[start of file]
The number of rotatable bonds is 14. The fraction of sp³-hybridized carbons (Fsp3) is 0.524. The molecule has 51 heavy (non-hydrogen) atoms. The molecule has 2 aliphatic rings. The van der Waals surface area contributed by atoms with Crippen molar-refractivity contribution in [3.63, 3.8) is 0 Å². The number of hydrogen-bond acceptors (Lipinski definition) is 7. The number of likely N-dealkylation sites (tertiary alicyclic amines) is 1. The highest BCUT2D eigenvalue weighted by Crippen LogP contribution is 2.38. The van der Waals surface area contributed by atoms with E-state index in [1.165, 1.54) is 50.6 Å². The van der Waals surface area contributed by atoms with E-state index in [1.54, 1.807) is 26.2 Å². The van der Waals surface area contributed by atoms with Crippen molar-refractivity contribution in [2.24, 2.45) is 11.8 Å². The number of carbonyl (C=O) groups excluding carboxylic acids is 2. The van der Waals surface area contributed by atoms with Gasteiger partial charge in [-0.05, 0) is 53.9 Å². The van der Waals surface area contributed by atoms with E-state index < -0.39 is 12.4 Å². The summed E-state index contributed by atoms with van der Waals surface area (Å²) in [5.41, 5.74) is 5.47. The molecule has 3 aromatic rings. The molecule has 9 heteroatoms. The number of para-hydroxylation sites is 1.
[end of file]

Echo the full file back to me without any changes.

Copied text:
The number of rotatable bonds is 14. The fraction of sp³-hybridized carbons (Fsp3) is 0.524. The molecule has 51 heavy (non-hydrogen) atoms. The molecule has 2 aliphatic rings. The van der Waals surface area contributed by atoms with Crippen molar-refractivity contribution in [3.63, 3.8) is 0 Å². The number of hydrogen-bond acceptors (Lipinski definition) is 7. The number of likely N-dealkylation sites (tertiary alicyclic amines) is 1. The highest BCUT2D eigenvalue weighted by Crippen LogP contribution is 2.38. The van der Waals surface area contributed by atoms with E-state index in [1.165, 1.54) is 50.6 Å². The van der Waals surface area contributed by atoms with E-state index in [1.54, 1.807) is 26.2 Å². The van der Waals surface area contributed by atoms with Crippen molar-refractivity contribution in [2.24, 2.45) is 11.8 Å². The number of carbonyl (C=O) groups excluding carboxylic acids is 2. The van der Waals surface area contributed by atoms with Gasteiger partial charge in [-0.05, 0) is 53.9 Å². The van der Waals surface area contributed by atoms with E-state index < -0.39 is 12.4 Å². The summed E-state index contributed by atoms with van der Waals surface area (Å²) in [5.41, 5.74) is 5.47. The molecule has 3 aromatic rings. The molecule has 9 heteroatoms. The number of para-hydroxylation sites is 1.